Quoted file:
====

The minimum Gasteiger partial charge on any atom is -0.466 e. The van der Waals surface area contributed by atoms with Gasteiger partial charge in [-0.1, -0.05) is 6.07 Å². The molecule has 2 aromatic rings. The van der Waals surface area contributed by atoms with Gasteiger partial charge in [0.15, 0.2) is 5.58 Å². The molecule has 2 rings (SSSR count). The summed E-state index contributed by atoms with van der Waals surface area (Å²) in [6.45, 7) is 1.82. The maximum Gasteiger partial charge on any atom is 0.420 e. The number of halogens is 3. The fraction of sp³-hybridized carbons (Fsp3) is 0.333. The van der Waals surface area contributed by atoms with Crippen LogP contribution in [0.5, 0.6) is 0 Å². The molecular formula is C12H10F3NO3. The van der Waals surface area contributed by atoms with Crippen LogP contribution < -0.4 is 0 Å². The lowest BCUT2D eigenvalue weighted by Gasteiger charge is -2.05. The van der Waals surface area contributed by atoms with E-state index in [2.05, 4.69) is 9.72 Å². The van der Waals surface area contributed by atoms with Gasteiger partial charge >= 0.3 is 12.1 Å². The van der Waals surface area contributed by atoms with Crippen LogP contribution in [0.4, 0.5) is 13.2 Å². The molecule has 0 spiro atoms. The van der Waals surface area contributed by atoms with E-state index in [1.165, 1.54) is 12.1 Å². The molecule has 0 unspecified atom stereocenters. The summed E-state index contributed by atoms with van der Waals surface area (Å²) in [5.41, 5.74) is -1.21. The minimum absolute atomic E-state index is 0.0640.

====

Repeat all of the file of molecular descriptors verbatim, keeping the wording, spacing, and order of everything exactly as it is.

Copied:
The minimum Gasteiger partial charge on any atom is -0.466 e. The van der Waals surface area contributed by atoms with Gasteiger partial charge in [-0.1, -0.05) is 6.07 Å². The molecule has 2 aromatic rings. The van der Waals surface area contributed by atoms with Gasteiger partial charge in [0.15, 0.2) is 5.58 Å². The molecule has 2 rings (SSSR count). The summed E-state index contributed by atoms with van der Waals surface area (Å²) in [6.45, 7) is 1.82. The maximum Gasteiger partial charge on any atom is 0.420 e. The number of halogens is 3. The fraction of sp³-hybridized carbons (Fsp3) is 0.333. The van der Waals surface area contributed by atoms with Crippen LogP contribution in [0.5, 0.6) is 0 Å². The molecular formula is C12H10F3NO3. The van der Waals surface area contributed by atoms with Crippen LogP contribution < -0.4 is 0 Å². The lowest BCUT2D eigenvalue weighted by Gasteiger charge is -2.05. The van der Waals surface area contributed by atoms with E-state index in [2.05, 4.69) is 9.72 Å². The van der Waals surface area contributed by atoms with Gasteiger partial charge >= 0.3 is 12.1 Å². The van der Waals surface area contributed by atoms with Crippen LogP contribution in [0.4, 0.5) is 13.2 Å². The molecule has 0 spiro atoms. The van der Waals surface area contributed by atoms with E-state index in [1.165, 1.54) is 12.1 Å². The molecule has 0 unspecified atom stereocenters. The summed E-state index contributed by atoms with van der Waals surface area (Å²) in [5.41, 5.74) is -1.21. The minimum absolute atomic E-state index is 0.0640.